Skin from the Factory

To be able to produce artificial skin as an in vitro test system for cosmetics and chemicals, the four Fraunhofer Institutes IGB, IPA, IPT, and IZI under the direction of Prof. Heike Walles, Fraunhofer IGB, have developed a fully automated production process for human skin equivalents and a production facility.

As part of the Fraunhofer Future Foundation funded project “Mass Customized Organ Replicates – Tissue Engineering on Demand, the complete process chain for the production of skin models – from cell extraction, cell proliferation to the 3D tissue construction – was fully automated. Initially, the established production process was used to produce 3D skin equivalents (full skin model consisting of epidermis and dermis). Currently, the facility is being validated for epidermis models.

Skin equivalents as in vitro test systems for cosmetics, chemicals, and drugs are rare: Currently, the production of an in vitro skin test system requires six weeks and must be performed by trained personnel.

Since the manual productions is tedious and time consuming, the four Fraunhofer Institutes IGB, IPA, IPT, and IZI have taken up the challenge to develop a process and facility for the fully automated and standardized production of skin equivalents. The tolerance of cosmetics and the toxicity of chemicals can be realistically tested on these artificial tissues. This will make it possible to reduce animal experiments. Furthermore, in the long run the “skin factory” will open new perspectives in the area of skin transplantation.  

Automatable cultivation steps

Because the patented (Patent No. EP 1 290 145B1) three-dimensional (3D) skin model test system developed at Fraunhofer IGB is a well established system, it was perfectly suited as a first standard model for an automated system.

The first step in the development of automated process in tissue engineering was the analysis and understanding of all steps, from the skin biopsy to a 3D skin model, and to be able to translate them into machine processes and environments.

Within the project, the production of a synthetic collagen replacement of biocompatible and biodegradable polymers was also investigated. Another task was the development of a bioreactor for automated cell culture with a functionalized membrane for the expansion of the cells.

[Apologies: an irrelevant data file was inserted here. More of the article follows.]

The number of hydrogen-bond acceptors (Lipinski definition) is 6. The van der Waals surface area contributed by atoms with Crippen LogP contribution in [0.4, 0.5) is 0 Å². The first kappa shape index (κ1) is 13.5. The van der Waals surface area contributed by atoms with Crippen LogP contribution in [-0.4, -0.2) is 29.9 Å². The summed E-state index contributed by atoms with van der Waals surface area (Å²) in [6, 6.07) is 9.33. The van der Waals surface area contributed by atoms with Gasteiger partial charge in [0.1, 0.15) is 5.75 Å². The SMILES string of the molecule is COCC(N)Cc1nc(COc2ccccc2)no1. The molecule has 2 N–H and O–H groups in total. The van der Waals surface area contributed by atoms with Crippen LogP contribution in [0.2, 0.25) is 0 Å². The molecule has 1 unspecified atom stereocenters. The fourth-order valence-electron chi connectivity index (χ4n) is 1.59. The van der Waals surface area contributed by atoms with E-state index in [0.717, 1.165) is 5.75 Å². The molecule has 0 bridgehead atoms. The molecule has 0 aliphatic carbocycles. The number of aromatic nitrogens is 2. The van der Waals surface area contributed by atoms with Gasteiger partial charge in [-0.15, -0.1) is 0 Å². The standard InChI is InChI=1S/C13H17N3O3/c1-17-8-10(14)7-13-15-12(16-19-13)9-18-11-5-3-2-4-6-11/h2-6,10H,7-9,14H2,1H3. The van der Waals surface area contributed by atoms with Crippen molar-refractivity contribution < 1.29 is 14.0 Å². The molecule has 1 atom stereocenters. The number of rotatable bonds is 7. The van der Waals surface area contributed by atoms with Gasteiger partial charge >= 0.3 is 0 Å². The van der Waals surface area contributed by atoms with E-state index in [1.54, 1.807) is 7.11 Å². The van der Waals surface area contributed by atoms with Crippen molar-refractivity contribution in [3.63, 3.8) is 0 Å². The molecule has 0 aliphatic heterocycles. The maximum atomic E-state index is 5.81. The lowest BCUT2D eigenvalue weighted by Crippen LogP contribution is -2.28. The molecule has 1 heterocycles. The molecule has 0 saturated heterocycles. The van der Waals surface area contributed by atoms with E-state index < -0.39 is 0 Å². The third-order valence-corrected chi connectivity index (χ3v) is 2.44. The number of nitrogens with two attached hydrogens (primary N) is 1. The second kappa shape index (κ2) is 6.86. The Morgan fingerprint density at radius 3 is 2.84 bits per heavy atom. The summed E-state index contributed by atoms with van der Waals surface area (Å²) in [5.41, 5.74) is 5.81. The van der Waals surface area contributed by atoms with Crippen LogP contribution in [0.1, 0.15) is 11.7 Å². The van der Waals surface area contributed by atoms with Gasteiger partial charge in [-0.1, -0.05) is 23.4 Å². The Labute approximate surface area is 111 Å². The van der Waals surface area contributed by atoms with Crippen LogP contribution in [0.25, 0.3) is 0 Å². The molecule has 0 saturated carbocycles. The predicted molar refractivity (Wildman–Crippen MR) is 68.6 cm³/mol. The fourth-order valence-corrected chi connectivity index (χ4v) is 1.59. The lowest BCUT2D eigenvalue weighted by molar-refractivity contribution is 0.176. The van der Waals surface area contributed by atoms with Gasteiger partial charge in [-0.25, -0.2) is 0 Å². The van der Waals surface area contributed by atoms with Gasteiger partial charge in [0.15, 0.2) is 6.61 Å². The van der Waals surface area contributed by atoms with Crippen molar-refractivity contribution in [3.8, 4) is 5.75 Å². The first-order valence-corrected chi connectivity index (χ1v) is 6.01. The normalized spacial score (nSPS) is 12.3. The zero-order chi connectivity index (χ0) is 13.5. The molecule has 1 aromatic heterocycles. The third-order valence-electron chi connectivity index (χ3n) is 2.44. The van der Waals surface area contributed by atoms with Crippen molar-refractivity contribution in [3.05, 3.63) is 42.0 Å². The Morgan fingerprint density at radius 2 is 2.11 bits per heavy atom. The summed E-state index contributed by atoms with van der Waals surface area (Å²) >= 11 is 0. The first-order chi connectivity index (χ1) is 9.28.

Validation as an alternative to animal experiments

In order for an in vitro test system to be accepted by the European Centre for the Validation of Alternative Methods (ECVAM), it must be shown that the test system is sufficiently sensitive, specific and reproducible to describe the toxicological properties of the tested substance. Manually produced epidermis models are currently being used in accordance with ECVAM guidelines as validated tests to replace animal experiments. The main objective now is therefore the validation of the first in vitro irritation skin test system (epidermis model) created from a fully automated system. We are benefitting from the existing data from previous validation studies and the existing experiences of the ECVAM with this test system. This should allow us to validate the test system within the shortest possible time period while preparing the models for commercial use.

Further information:

The fully automated manufacturing system to create a two-layer skin model (epidermis, dermis) was completed and successfully demonstrated within the three-year project deadline. It is important to note that the entire mechanical process is divided into individual modules. This allows the modules to be exchanged in order to meet the requirements of producing different tissue types.

Modular design of the fully automated production of skin equivalents

The automated process begins with the sterilization of skin biopsies. A gripper arm then transports the biopsies to a different module that separates the dermal cells and enzymes from the epidermal (Module B). These two different types of cells are then separated and seeded on cell culture surfaces and then cultured (Module C). The culture is monitored until the required numbers of cells have been grown. Once there are enough cells, the two cell types are combined to create a two-layer model. The cells forming the lower flexible dermis are then mixed with collagen (Module D). The model is then stored in a humid incubator set at body temperature for three weeks, after which the one centimeter diameter skin model is complete.

Automated, upscaled production of high-quality human epidermis

Within a few months, the Fraunhofer project consortium was able to establish the process for producing a human epidermis model for skin in an automated system. In this process, dermal cells (keratinocytes) are isolated, expanded and then cultured in specially designed and patented culture vessels to establish a properly structured epidermis. The system creates reproducible epidermis test models in large quantities that cannot be morphologically distinguished from manually prepared test models and we are currently investigating the physiological comparability between the two systems.

Fraunhofer Institute for Interfacial Engineering and Biotechnology IGB,
Prof. Dr. Heike Walles
Nobelstr. 12,
70569 Stuttgart,
Telefon +49 711 970-4117,
Fraunhofer Institute for Manufacturing Engineering and Automation IPA,
Andreas Traube,
Nobelstr. 12,
70569 Stuttgart,
Telefon +49 711 970-1233,
Fraunhofer Institute for Production Technology IPT,
Susanne Aghassi,
Steinbachstraße 17,
52074 Aachen
Telefon +49 241 8904-0
Fraunhofer Institute for Cell Therapy and Immunology IZI,
Dr. Alexandra Stolzing,
Perlickstraße 1
04103 Leipzig
Telefon +49 341 35536-1000